The Origins of Baptist Fundamentalism

Discussion in 'Fundamental Baptist Forum' started by Truth Seeker, Jul 21, 2016.

  1. Truth Seeker

    Truth Seeker
    Expand Collapse

    May 11, 2007
    Likes Received:
    Based on what I read online and in print it appears that Baptist fundamentalism in the South was started during the 1920's by then SBC J. Frank Norris. Now my question is, do we know how Baptist fundamentalism was started in the North? Was it prior to J. Frank Norris?

    I know they were fundamentalists prior to J. Frank Norris, but what I'm referring to is when did the first IFB church got started? Wasn't the First Baptist Church in Fort Worth, TX the first IFB church?
  2. Squire Robertsson

    Squire Robertsson
    Expand Collapse

    Jul 4, 2000
    Likes Received:
    We know about the origins of Fundamentalism in the North from the histories of the GARBC and the FBFI. I won't say its prior, but more like contemporaneous. Also, remember due to The Late Hostilities, a gap still remained between the Northern and Southern Baptists.
  3. TCassidy

    Expand Collapse

    Mar 30, 2005
    Likes Received:
    Baptist Fundamentalism had its start on the floor of the Northern Baptist Convention in 1920 when William Bell Riley, Senior pastor of the First Baptist Church of Minneapolis, Minnesota, stood and, in a fiery speech, denounced the Modernism and Theological Liberalism of the Northern Baptist Convention.

    His speech was not unexpected as he had written a book, "The Menace of Modernism" (New York: Christian Alliance, 1917) exposing the Modernism of the NBC.

    This led to the organization in 1920 of the National Federation of Fundamentalists of the Northern Baptists.

    The more militant fundamentalists withdrew from the NBC in 1932 and formed the General Association of Regular Baptist Churches.

    Fundamentalists organized the Conservative Baptist Foreign Mission Society in 1943 and in 1946 the Fundamentalist Fellowship changed its name to Conservative Baptist Fellowship and was instrumental in organizing the Conservative Baptist Association of America in 1947 and the Conservative Baptist Home Mission Society in 1948.

    But disagreements arose (after all, they were Baptists!) which caused the Fellowship to organize the World Conservative Baptist Mission (now Baptist World Mission), which would only appoint missionaries who were premillennial in eschatology.

    In 1967, the Conservative Baptist Fellowship broke all ties with the Conservative Baptist Association movement and took the name Fundamental Baptist Fellowship of America (now International).

    Some of the members of the CBA formed the New Testament Association of Independent Baptist Churches in 1965.

    The "Great Triumvirate of the Fundamental Baptists" were the previously mentioned W.B. Riley of Minneapolis, T.T. Shields of Jarvis Street Baptist Church in Toronto, Canada, and, of course, J. Frank Norris of Texas.

    In around 1937 Norris organized a group of independent, premillennial Baptist churches into the Premillennial Missionary Baptist Fellowship (later the World Baptist Fellowship), to try to combat what he believed were socialist, liberal, and "modernist" tendencies within the Southern Baptist Convention.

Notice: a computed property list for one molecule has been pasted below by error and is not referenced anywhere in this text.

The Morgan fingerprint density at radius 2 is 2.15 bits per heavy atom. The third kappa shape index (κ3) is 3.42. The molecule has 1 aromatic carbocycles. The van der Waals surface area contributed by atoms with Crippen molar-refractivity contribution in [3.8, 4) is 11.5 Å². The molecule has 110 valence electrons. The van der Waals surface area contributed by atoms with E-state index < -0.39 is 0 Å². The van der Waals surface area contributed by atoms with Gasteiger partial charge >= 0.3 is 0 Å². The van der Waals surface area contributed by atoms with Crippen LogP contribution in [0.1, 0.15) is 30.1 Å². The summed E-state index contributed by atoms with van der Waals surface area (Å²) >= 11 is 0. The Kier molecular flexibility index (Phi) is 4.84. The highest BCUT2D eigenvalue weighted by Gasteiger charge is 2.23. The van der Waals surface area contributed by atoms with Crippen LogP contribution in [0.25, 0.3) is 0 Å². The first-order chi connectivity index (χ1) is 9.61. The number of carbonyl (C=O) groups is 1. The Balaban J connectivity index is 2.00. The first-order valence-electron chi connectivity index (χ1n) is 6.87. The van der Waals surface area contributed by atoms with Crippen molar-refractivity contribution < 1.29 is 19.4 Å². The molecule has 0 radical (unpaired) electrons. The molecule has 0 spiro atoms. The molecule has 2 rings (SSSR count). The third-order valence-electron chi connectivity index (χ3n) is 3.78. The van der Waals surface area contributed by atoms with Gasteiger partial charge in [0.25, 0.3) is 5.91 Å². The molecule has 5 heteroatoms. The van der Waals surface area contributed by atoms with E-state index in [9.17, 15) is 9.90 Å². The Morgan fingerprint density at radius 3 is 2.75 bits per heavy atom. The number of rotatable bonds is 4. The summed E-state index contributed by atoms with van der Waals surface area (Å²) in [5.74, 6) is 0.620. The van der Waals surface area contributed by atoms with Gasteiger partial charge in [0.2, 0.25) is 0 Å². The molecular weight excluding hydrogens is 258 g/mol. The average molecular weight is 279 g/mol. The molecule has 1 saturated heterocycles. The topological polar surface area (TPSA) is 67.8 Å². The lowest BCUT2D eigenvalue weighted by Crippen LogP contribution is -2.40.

Norris's group established the Fundamentalist Baptist Bible Institute, now called Arlington Baptist College. The famous John Birch was a graduate of Norris's school.

    In 1950 a group of men broke away from Norris and formed the Baptist Bible Fellowship which now centers around the Baptist Bible College of Springfield, Missouri.
    • Agree Agree x 1
  4. Jerome

    Expand Collapse
    Well-Known Member

    Aug 21, 2006
    Likes Received:
    Recent book: One in Hope and Doctrine: Origins of Baptist Fundamentalism, 1870–1950. By Kevin Bauder and Robert Delnay. Schaumburg, Ill.: Regular Baptist Books, 2014

    pdf (first chapter and index)

    Reviewed in Church History (85:02 June 2016, pp. 412 - 414):

    "Bauder and Delnay go beyond previous scholars in showing both the influence and destruction wreaked by J. Frank Norris (disclosure: this reviewer is a Norris biographer). Norris appears all over the first several chapters of the book, but chapter eight is titled, “The Norris Legacy,” and it is not pretty. Norris’s rhetorical violence, bullying, and unethical behavior among Southern Baptists has been documented before, but not his same activities in the Midwest. There is no surprise here, of course, except that the authors make a fairly strong case that Norris was a serial sexual harasser and possibly engaged in sexual assault in at least one instance. If the fundamentalist heirs of Norris believe their founder has been maligned by non-fundamentalist scholars, they’ve seen nothing yet. This book documents heavily the extent to which Norris sought to destroy, not just moderates and liberals in the South, but true fundamentalists in the Midwest with whom he had disagreements. As the authors write in their preface, “[Fundamentalism] features fools, predators, toadies, hypocrites, power grabbers, and character assassins as well as humble servants, insightful leaders, and heroic warriors” (14). Norris is the prime example of the bad actors; Van Osdel and Ketchum are among the humble servants. Thankfully, there were far more of the latter."
    • Informative Informative x 1

Share This Page